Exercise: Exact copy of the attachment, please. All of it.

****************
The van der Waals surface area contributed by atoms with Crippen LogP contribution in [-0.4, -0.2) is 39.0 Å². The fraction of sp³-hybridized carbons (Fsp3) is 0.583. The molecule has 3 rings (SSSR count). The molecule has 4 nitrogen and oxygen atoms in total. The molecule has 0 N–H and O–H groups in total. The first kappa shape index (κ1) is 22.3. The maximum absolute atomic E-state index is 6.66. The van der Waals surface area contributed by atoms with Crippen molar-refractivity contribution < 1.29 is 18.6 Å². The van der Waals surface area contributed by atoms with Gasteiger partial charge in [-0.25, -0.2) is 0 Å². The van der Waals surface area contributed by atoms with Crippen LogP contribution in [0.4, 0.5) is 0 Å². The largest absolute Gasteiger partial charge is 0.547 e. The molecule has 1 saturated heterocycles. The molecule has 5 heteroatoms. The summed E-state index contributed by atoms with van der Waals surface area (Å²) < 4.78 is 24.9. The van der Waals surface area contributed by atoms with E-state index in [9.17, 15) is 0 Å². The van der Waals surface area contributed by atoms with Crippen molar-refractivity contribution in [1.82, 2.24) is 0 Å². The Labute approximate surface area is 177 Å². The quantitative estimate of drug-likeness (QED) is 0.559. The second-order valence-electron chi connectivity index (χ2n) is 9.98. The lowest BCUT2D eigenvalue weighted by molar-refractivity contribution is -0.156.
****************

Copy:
The van der Waals surface area contributed by atoms with Crippen LogP contribution in [-0.4, -0.2) is 39.0 Å². The fraction of sp³-hybridized carbons (Fsp3) is 0.583. The molecule has 3 rings (SSSR count). The molecule has 4 nitrogen and oxygen atoms in total. The molecule has 0 N–H and O–H groups in total. The first kappa shape index (κ1) is 22.3. The maximum absolute atomic E-state index is 6.66. The van der Waals surface area contributed by atoms with Crippen molar-refractivity contribution < 1.29 is 18.6 Å². The van der Waals surface area contributed by atoms with Gasteiger partial charge in [-0.25, -0.2) is 0 Å². The van der Waals surface area contributed by atoms with Crippen LogP contribution in [0.4, 0.5) is 0 Å². The largest absolute Gasteiger partial charge is 0.547 e. The molecule has 1 saturated heterocycles. The molecule has 5 heteroatoms. The summed E-state index contributed by atoms with van der Waals surface area (Å²) < 4.78 is 24.9. The van der Waals surface area contributed by atoms with E-state index in [9.17, 15) is 0 Å². The van der Waals surface area contributed by atoms with Crippen molar-refractivity contribution in [1.82, 2.24) is 0 Å². The Labute approximate surface area is 177 Å². The quantitative estimate of drug-likeness (QED) is 0.559. The second-order valence-electron chi connectivity index (χ2n) is 9.98. The lowest BCUT2D eigenvalue weighted by molar-refractivity contribution is -0.156.